The hut is made of wooden beams and joists, and split bamboo, with walls that have space between the slats to allow air flow. The roof is very high and the floor consists of two layers or so of split bamboo that squeaks when you walk on it and requires a light-footed approach to moving around. To be honest, I was a bit concerned about putting my foot right through it, and I was discovering that Jodi’s main catchphrase “just don’t step on the weak-looking spots” seems to apply to many different situations around here. I had to flop down in a chair in front of the fan and just chill for a while (pardon the pun), waiting for my heartbeat to slow down and my skin to cool off. My yet-to-acclimatize body was possibly not that far off from heatstroke, although I hadn’t quite reached the stage of seeing spots in front of my eyes, as I once experienced in New Delhi after a “mad dogs and Englishmen” moment during monsoon season. Jodi got on with making lunch while I appreciated her beautiful paintings that sit around the walls, mainly paintings of elephants she knows or has known, and the easel holding a painting of a dog that she and her son Raki are doing as a combined-effort-art-piece.
Thick dust-covered everything and I learned from Jodi that her hut had been constructed in a hurry and the bamboo hadn’t been treated properly, thus she has the ongoing company of hoards of hungry termites which are literally eating her house as we speak. The thick dust is a result of that and ongoingly drives her crazy as it lands on and clings to everything in her home.
She told me that the treating of bamboo requires cutting it and soaking it in water for a month. This gets rid of the insects. You then dry it in the sun and thus it is ready for using. Another way to do it is to soak it in boron for a while, then once again dry it and begin construction, sans voracious house-eaters.
We sat down to a lovely Mexican-style lunch, including yummy fresh spinach and tortilla bread, and chatted nine-to-the-dozen about travel, art, family and other things. I presented Jodi with an embossed metal letter J that I had created for her just before leaving New Zealand and babied all the way to Chiang Mai, and thankfully I was able to give it to her intactus. Whew! That was THAT responsibility off my hands!
We planned my new tattoos, then got a lift back to the park’s main buildings from Pedro on his motorbike sidecar getup, while Raki and his friend raced us, Raki dressed up as Deadpool, or some such character, (pardon my ignorance – I am old) carrying several bottles with him to be filled with drinking water. I took a video while I had the chance and got some nice footage of the line of elephants we met along the way.
Later in the afternoon, I made my way back to Jodi’s place and managed to get myself lost. Yup, the blonde factor strikes again. I was born with zero directional ability, and it causes me frequent mishaps, albeit often turning into interesting stories to share later, much to the amusement of those who know me. Fortunately, a kindly older man bicycling past organized a younger guy to give me a lift on his motorbike. Across the thin little bridge, through the trippy grass and tricky gate, past Cybertron and up into the hut. While Jodi continued the latter part of the tattoo planning, I bent her ears with my ukulele playing and accompanying wailing, and I met the large beetle, who I decided to name Bruce, when he popped in for a visit. I also met the rat in the roof, whose name I am unsure of, and Jodi told me of the snake she had in the ceiling recently, who mercifully didn’t drop by while I was there.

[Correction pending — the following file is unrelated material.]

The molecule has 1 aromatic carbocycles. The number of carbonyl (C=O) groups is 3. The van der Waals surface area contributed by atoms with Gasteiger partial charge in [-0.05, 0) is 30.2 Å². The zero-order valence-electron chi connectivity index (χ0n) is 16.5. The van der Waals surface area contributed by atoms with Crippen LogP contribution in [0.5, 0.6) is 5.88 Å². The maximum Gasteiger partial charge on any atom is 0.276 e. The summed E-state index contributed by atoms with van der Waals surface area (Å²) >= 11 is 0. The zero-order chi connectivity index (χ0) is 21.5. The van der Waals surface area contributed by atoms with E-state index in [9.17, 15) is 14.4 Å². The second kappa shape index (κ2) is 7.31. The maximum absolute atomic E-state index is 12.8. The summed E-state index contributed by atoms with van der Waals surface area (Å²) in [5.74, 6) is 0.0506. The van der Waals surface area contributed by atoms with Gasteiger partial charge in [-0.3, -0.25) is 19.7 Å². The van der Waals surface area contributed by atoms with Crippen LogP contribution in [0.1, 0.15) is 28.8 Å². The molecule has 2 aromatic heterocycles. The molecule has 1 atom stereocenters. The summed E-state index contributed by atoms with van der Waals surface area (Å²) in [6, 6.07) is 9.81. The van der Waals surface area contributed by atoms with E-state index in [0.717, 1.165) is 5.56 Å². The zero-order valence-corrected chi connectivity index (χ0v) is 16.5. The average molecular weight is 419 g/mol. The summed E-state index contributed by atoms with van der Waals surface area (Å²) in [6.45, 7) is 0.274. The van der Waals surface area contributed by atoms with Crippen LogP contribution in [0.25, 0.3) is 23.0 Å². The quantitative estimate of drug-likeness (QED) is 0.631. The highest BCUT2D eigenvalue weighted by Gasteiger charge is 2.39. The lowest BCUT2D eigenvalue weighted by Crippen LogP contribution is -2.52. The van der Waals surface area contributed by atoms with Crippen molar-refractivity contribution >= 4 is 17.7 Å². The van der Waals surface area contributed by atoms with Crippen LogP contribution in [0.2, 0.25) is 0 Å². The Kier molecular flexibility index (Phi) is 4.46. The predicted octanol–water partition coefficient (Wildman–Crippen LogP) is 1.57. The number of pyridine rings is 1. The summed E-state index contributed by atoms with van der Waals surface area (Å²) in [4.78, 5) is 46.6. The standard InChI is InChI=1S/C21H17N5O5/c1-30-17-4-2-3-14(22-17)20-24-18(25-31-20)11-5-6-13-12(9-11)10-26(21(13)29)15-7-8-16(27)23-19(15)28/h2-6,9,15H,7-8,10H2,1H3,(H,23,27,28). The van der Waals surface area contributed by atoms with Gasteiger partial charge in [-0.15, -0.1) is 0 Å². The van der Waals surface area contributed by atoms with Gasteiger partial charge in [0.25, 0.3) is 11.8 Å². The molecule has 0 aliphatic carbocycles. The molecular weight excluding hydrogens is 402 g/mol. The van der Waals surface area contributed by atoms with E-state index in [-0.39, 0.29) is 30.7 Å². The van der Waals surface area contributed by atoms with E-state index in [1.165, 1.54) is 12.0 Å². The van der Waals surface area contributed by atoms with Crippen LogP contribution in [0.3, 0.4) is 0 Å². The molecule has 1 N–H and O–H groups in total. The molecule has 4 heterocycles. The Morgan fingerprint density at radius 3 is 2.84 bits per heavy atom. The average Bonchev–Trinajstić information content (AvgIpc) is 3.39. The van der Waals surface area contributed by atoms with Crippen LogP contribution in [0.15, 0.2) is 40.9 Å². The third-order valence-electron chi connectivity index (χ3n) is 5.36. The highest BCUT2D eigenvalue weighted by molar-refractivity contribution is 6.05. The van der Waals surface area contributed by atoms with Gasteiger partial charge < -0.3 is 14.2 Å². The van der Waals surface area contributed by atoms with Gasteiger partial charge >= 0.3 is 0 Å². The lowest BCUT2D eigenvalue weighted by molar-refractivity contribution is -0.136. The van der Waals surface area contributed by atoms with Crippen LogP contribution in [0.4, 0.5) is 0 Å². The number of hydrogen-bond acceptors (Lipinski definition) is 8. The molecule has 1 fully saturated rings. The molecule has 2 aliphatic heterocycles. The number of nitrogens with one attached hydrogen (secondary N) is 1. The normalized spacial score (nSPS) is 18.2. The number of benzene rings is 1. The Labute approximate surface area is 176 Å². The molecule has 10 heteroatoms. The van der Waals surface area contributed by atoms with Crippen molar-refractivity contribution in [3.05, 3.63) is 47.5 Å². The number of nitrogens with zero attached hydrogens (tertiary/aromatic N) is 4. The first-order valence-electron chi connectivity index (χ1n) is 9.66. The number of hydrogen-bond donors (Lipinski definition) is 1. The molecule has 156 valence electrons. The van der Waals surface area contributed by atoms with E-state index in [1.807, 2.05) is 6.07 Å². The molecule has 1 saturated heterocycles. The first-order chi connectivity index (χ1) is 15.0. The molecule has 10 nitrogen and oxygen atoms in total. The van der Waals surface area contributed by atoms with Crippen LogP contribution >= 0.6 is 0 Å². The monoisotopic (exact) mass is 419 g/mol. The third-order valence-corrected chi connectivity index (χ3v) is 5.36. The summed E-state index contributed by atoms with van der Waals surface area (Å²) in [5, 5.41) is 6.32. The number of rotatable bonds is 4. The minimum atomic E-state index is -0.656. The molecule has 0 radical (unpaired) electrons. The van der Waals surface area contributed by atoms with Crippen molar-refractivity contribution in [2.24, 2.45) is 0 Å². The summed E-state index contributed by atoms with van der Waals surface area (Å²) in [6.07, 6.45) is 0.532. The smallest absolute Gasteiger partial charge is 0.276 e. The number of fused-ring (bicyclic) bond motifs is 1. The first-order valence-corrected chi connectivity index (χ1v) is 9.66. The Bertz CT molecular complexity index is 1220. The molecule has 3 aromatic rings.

Design phase finished, we went downstairs to the open-air under-the-house area, said hi to Mr Gwaang the stag beetle who turned up to chill for a while, put on some Roger Waters music and the tattooing began. A mendhi-style flower to complete my original filigree elephant tattoo on the left arm, and a bee with Maori-style detail on the wings and body, plus the quote “We’re all just walking each other home” on the right. My name is a derivative of the Hebrew word for “bee”, plus our family was involved in beekeeping several years ago. And most importantly, without bees, we will die. They are a crucial part of the earth’s ecosystem and I have enormous respect for them industrious lil’ workers, bless their beautiful little fluffy bums. Thus the bee tattoo.
Finally, after an evening’s labour for Jodi and a small amount of pain for me, the tattooing was done. Jodi kindly walked me back to my room, while we kept the torch low to the ground so as not to disturb the elephants’ sleep and listened happily to the frogs croaking and the insects speaking all around us. We almost made it there in silence, when one, then two, then several more dogs rushed up to us barking madly. Whoops! Sssshhhhhhhhh!!!! Thankfully it didn’t set the whole park off, as there are several hundred dogs there all up who sound like the hounds of the Baskervilles once they get going. Once they recognized Jodi, their barks turned into delighted squeaking instead, and I think they all managed to get some lovin’ rubs from her while I continued on to my room to listen to the snuffling of elephants as they slept or rested in the night shelter a few meters from my balcony, then retire to my net-covered bed.
So that was my wee tattooing adventure, and I’m absolutely rapt that I indulged in it. Thanks very much Jodi for your kind and wonderful hospitality, delicious food, mini-adventure and awesome works of art, which I will wear with great pride and happiness for the rest of my life. And thank you to Bruce, Mr Gwaang and the roof rat for making things just that little bit more interesting. Sawasdee kha.